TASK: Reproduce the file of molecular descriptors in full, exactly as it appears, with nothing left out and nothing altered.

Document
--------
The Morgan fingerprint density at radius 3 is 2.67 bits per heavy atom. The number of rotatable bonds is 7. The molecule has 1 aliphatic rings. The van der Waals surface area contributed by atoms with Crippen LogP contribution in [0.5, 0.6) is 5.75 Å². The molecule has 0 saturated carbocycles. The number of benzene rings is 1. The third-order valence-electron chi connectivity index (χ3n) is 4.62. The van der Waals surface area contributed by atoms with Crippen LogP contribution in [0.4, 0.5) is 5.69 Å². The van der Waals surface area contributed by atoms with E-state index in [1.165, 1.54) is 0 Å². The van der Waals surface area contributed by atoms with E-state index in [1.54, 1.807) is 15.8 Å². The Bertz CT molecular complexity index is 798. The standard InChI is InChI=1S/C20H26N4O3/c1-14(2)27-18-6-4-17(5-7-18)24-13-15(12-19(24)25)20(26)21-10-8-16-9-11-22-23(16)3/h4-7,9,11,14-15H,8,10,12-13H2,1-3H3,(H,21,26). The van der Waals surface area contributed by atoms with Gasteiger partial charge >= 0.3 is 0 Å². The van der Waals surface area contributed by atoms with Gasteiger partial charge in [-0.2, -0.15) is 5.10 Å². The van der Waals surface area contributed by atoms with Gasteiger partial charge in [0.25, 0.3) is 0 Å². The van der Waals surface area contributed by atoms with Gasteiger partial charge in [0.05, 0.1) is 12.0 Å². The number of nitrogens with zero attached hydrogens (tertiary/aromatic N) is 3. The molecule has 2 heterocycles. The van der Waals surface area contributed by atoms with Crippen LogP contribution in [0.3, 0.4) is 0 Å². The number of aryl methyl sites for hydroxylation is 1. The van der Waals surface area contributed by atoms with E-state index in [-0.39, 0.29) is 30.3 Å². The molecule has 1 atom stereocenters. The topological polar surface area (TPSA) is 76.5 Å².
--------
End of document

The Morgan fingerprint density at radius 3 is 2.67 bits per heavy atom. The number of rotatable bonds is 7. The molecule has 1 aliphatic rings. The van der Waals surface area contributed by atoms with Crippen LogP contribution in [0.5, 0.6) is 5.75 Å². The molecule has 0 saturated carbocycles. The number of benzene rings is 1. The third-order valence-electron chi connectivity index (χ3n) is 4.62. The van der Waals surface area contributed by atoms with Crippen LogP contribution in [0.4, 0.5) is 5.69 Å². The van der Waals surface area contributed by atoms with E-state index in [1.165, 1.54) is 0 Å². The van der Waals surface area contributed by atoms with E-state index in [1.54, 1.807) is 15.8 Å². The Bertz CT molecular complexity index is 798. The standard InChI is InChI=1S/C20H26N4O3/c1-14(2)27-18-6-4-17(5-7-18)24-13-15(12-19(24)25)20(26)21-10-8-16-9-11-22-23(16)3/h4-7,9,11,14-15H,8,10,12-13H2,1-3H3,(H,21,26). The van der Waals surface area contributed by atoms with Gasteiger partial charge >= 0.3 is 0 Å². The van der Waals surface area contributed by atoms with Gasteiger partial charge in [-0.2, -0.15) is 5.10 Å². The van der Waals surface area contributed by atoms with Gasteiger partial charge in [0.25, 0.3) is 0 Å². The van der Waals surface area contributed by atoms with Gasteiger partial charge in [0.05, 0.1) is 12.0 Å². The number of nitrogens with zero attached hydrogens (tertiary/aromatic N) is 3. The molecule has 2 heterocycles. The van der Waals surface area contributed by atoms with Crippen LogP contribution in [0.3, 0.4) is 0 Å². The number of aryl methyl sites for hydroxylation is 1. The van der Waals surface area contributed by atoms with E-state index in [-0.39, 0.29) is 30.3 Å². The molecule has 1 atom stereocenters. The topological polar surface area (TPSA) is 76.5 Å².